Next year we should try that. We should stop buying bombs and help the farmers, the most maligned class of society in our country; we should help them to catch up with the

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other classes of society and we will have some money left.

Moreover, do we know how many ships we will buy? For $61 million? Do we know how many tanks and armoured vehicles we will buy? For $14 million. That is a lot of tanks.

It is proposed to purchase $95 million worth of aircraft. Very well. Let them buy planes if they want to, but we do not need any bombs. Is that clear enough?

The hon. members for Champlain and Labelle congratulated the minister and hold him that was not quite enough. Let them go and see the minister to tell him: This year, instead of buying bombs, let us settle the farmers' problem. It would be very simple, with $26 million being available. They will tell me that this is $4 million short. Mr. Chairman, if I refer to the previous page, I find that $18,773,000 will be paid for telephones, telegrams and other communications during the year. If national defence officials kept their hands off telephones and stopped clasping hands across telephone lines, they would be spending $4 million less.

With the $26 million saved by not buying bombs, it will make up $30 million for farmers and then they will be given what they want. Is it not a solution?

If I suggest a free vote in this house, either to buy bombs this year, to-morrow or the day after, in short, bombs which will not be used, but will rust, or to pay $5 per hundredweight of milk to farmers, I would ask the hon. member for Champlain to tell me how he would vote. For bombs or for farmers? Would he be able to answer? For bombs or for farmers?

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LIB

Jean-Paul Matte

Liberal

Mr. Matte:

Bombs are not bought just for fun.

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IND

Gilles Grégoire

Independent

Mr. Gregoire:

He does not answer; I am surprised. And as for the member for Labelle-

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LIB

Jean-Paul Matte

Liberal

Mr. Matte:

Bombs are not bought for the fun of it.

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IND

Gilles Grégoire

Independent

Mr. Gregoire:

The member for Champlain tells me that bombs are not bought simply for the fun of it. Why are they bought then?

Mr. Chairman, I will ask the member for Champlain on whom he would drop those bombs? On whom? I am asking him a good question. How are those bombs going to be used? I will ask the member for Bonaventure

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(Mr. Bechard) what he would rather do: help farmers or buy bombs?

This is an embarrassing question!

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LIB

Albert Béchard (Parliamentary Secretary to the Secretary of State of Canada)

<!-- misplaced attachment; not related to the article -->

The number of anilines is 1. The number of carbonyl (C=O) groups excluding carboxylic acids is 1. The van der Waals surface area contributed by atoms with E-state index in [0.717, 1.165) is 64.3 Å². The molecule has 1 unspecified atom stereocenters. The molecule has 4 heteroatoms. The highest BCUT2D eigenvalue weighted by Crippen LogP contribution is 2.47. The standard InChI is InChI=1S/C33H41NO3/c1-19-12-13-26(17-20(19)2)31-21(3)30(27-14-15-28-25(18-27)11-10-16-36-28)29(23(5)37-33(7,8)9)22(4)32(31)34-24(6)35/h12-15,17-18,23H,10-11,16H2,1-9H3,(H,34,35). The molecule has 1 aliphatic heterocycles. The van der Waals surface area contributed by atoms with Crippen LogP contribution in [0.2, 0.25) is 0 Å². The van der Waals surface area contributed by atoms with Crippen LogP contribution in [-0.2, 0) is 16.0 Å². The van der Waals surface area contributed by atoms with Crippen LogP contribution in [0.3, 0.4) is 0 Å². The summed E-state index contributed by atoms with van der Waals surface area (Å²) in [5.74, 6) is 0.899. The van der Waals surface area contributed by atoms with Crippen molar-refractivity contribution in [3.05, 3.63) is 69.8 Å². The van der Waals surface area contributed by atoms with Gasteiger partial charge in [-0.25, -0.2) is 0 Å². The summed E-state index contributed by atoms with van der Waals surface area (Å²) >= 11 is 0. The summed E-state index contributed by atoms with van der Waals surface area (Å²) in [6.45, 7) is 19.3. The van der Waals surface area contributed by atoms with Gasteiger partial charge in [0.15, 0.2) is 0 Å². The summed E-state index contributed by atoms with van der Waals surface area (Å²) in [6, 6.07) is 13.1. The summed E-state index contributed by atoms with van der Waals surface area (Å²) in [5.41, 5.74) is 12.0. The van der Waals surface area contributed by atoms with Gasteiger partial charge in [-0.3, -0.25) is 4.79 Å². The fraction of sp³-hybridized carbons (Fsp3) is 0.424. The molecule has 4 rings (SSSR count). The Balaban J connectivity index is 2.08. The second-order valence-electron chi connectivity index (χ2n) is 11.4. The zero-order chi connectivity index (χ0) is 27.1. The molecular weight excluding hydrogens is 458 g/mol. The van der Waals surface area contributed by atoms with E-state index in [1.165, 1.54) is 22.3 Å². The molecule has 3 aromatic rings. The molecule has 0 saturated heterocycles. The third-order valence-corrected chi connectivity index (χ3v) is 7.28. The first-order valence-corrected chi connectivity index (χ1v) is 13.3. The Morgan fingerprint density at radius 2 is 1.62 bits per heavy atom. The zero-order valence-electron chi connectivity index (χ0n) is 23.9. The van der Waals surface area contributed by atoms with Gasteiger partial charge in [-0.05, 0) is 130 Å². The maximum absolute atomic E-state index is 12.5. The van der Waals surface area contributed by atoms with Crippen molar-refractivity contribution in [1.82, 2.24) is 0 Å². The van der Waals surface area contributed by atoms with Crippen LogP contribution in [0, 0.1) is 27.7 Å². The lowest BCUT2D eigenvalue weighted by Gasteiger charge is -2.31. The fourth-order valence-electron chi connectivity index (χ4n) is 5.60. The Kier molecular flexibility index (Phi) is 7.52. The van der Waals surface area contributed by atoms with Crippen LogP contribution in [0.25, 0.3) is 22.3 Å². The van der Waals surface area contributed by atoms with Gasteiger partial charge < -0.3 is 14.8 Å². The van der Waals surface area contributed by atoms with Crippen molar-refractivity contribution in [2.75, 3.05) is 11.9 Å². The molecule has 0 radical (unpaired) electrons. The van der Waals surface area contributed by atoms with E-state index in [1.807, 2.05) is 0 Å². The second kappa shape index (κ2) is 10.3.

Liberal

Mr. Bechard:

Mr. Speaker, could I put a question to the hon. member?

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IND

Gilles Grégoire

Independent

Mr. Gregoire:

If the hon. member answers my question, I will allow him to ask me one. If the member for Bonaventure says whether he would rather buy bombs or help farmers, I will answer his question. Is he ready to answer mine?

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IND

Maurice Allard

Independent Progressive Conservative

Mr. Allard:

Answer.

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IND

Gilles Grégoire

Independent

Mr. Gregoire:

He remains seated.

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LIB

Paul Langlois

Liberal

Mr. Langlois (Chicoutimi):

This is silly.

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IND

Gilles Grégoire

Independent

Mr. Gregoire:

Of course it is silly. That is obvious. I myself have no hesitation. Leave the bombs where they are, and let us help the farmers. The answer is obvious, and I do not hesitate. But you, you buy bombs. Hurrah for bombs! And where will we drop these?

Could the Minister of Industry and Defence Production (Mr. Drury) tell me on what country we are going to drop the bombs? On what country? On whom, Mr. Chairman?

For twenty years-

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LIB

Jean-Paul Matte

Liberal

Mr. Matte:

On your yacht.

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IND

Gilles Grégoire

Independent

Mr. Gregoire:

Mr. Chairman, there is no need for $26 million worth of bombs; for $26 million, I shall sink my boat. If that is all that can prevent the Liberals from helping the farmers, I shall sink my boat myself. But they need not worry, it will not cost them one cent for bombs.

But it is obvious, it is clear. And I could quote numerous such examples. We have the choice of either buying bombs or helping the farmers.

So, let the Liberal members tell the minister they have found the solution. They have the solution as far as they are concerned and that is the astonishing part.

As you stand, you know, hon. Liberal members, that the bombs we are buying for $26 million this year will not be used. That is the stupidity of the whole deal. They will not be used because there is not one among us willing to throw bombs on other countries. You know that. We have been building up a stockpile of bombs for 22 years and those we have bought ten years ago are rusty. Let us stop it this year-

[Mr. Gregoire.)

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April 26, 1967